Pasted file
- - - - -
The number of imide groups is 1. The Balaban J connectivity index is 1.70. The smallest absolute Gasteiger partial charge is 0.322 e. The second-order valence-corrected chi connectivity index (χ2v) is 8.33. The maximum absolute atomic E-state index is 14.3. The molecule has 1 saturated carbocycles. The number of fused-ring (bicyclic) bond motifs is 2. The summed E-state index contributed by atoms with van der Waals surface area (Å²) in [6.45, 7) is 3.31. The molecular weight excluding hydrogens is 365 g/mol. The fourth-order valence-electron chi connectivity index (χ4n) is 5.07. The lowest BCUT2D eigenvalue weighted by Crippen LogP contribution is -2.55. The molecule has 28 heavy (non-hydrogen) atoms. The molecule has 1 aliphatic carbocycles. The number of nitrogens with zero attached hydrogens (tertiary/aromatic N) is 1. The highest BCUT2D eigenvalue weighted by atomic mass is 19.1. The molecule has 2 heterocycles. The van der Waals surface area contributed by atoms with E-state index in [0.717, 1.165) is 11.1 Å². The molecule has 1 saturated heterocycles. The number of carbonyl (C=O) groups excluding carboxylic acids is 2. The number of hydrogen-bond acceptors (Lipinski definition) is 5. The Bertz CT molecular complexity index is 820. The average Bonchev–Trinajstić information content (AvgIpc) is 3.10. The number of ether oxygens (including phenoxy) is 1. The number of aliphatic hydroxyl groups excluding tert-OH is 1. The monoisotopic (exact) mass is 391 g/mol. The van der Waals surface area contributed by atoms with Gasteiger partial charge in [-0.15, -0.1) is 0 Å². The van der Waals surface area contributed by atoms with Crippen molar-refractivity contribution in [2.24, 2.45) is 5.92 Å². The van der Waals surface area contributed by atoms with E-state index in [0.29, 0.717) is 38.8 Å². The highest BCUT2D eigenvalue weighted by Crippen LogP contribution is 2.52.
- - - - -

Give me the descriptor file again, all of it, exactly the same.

The number of imide groups is 1. The Balaban J connectivity index is 1.70. The smallest absolute Gasteiger partial charge is 0.322 e. The second-order valence-corrected chi connectivity index (χ2v) is 8.33. The maximum absolute atomic E-state index is 14.3. The molecule has 1 saturated carbocycles. The number of fused-ring (bicyclic) bond motifs is 2. The summed E-state index contributed by atoms with van der Waals surface area (Å²) in [6.45, 7) is 3.31. The molecular weight excluding hydrogens is 365 g/mol. The fourth-order valence-electron chi connectivity index (χ4n) is 5.07. The lowest BCUT2D eigenvalue weighted by Crippen LogP contribution is -2.55. The molecule has 28 heavy (non-hydrogen) atoms. The molecule has 1 aliphatic carbocycles. The number of nitrogens with zero attached hydrogens (tertiary/aromatic N) is 1. The highest BCUT2D eigenvalue weighted by atomic mass is 19.1. The molecule has 2 heterocycles. The van der Waals surface area contributed by atoms with E-state index in [0.717, 1.165) is 11.1 Å². The molecule has 1 saturated heterocycles. The number of carbonyl (C=O) groups excluding carboxylic acids is 2. The number of hydrogen-bond acceptors (Lipinski definition) is 5. The Bertz CT molecular complexity index is 820. The average Bonchev–Trinajstić information content (AvgIpc) is 3.10. The number of ether oxygens (including phenoxy) is 1. The number of aliphatic hydroxyl groups excluding tert-OH is 1. The monoisotopic (exact) mass is 391 g/mol. The van der Waals surface area contributed by atoms with Gasteiger partial charge in [-0.15, -0.1) is 0 Å². The van der Waals surface area contributed by atoms with Crippen molar-refractivity contribution in [2.24, 2.45) is 5.92 Å². The van der Waals surface area contributed by atoms with E-state index in [0.29, 0.717) is 38.8 Å². The highest BCUT2D eigenvalue weighted by Crippen LogP contribution is 2.52.